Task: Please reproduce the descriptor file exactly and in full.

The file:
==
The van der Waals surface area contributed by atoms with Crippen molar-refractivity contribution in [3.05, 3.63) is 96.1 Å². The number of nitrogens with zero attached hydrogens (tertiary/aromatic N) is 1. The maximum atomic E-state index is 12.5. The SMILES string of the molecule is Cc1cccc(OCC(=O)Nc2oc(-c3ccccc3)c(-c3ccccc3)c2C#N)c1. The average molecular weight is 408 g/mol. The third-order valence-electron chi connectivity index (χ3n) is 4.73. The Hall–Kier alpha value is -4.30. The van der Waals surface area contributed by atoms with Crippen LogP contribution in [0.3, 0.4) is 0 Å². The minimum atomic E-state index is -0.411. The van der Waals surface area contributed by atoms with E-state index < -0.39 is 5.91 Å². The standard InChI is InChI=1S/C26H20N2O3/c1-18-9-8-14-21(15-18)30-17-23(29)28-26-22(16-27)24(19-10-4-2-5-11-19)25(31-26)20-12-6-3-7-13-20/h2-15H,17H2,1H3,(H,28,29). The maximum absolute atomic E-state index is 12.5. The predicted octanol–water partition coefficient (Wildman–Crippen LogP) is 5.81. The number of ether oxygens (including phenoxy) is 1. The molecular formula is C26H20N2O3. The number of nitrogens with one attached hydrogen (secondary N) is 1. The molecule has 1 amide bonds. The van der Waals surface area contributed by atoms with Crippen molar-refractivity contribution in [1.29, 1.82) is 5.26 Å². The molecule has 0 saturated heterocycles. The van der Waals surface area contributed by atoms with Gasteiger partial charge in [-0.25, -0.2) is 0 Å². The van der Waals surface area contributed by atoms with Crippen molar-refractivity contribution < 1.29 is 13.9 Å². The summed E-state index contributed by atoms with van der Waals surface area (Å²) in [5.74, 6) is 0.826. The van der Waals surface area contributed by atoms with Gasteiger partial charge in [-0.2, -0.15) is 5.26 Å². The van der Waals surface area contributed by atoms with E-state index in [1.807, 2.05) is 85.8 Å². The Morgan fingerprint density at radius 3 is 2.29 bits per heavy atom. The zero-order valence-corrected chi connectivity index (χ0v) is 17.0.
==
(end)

The van der Waals surface area contributed by atoms with Crippen molar-refractivity contribution in [3.05, 3.63) is 96.1 Å². The number of nitrogens with zero attached hydrogens (tertiary/aromatic N) is 1. The maximum atomic E-state index is 12.5. The SMILES string of the molecule is Cc1cccc(OCC(=O)Nc2oc(-c3ccccc3)c(-c3ccccc3)c2C#N)c1. The average molecular weight is 408 g/mol. The third-order valence-electron chi connectivity index (χ3n) is 4.73. The Hall–Kier alpha value is -4.30. The van der Waals surface area contributed by atoms with Crippen LogP contribution in [0.3, 0.4) is 0 Å². The minimum atomic E-state index is -0.411. The van der Waals surface area contributed by atoms with E-state index < -0.39 is 5.91 Å². The standard InChI is InChI=1S/C26H20N2O3/c1-18-9-8-14-21(15-18)30-17-23(29)28-26-22(16-27)24(19-10-4-2-5-11-19)25(31-26)20-12-6-3-7-13-20/h2-15H,17H2,1H3,(H,28,29). The maximum absolute atomic E-state index is 12.5. The predicted octanol–water partition coefficient (Wildman–Crippen LogP) is 5.81. The number of ether oxygens (including phenoxy) is 1. The molecular formula is C26H20N2O3. The number of nitrogens with one attached hydrogen (secondary N) is 1. The molecule has 1 amide bonds. The van der Waals surface area contributed by atoms with Crippen molar-refractivity contribution in [1.29, 1.82) is 5.26 Å². The molecule has 0 saturated heterocycles. The van der Waals surface area contributed by atoms with Gasteiger partial charge in [-0.25, -0.2) is 0 Å². The van der Waals surface area contributed by atoms with Crippen molar-refractivity contribution < 1.29 is 13.9 Å². The summed E-state index contributed by atoms with van der Waals surface area (Å²) in [5.74, 6) is 0.826. The van der Waals surface area contributed by atoms with Gasteiger partial charge in [-0.2, -0.15) is 5.26 Å². The van der Waals surface area contributed by atoms with E-state index in [1.807, 2.05) is 85.8 Å². The Morgan fingerprint density at radius 3 is 2.29 bits per heavy atom. The zero-order valence-corrected chi connectivity index (χ0v) is 17.0.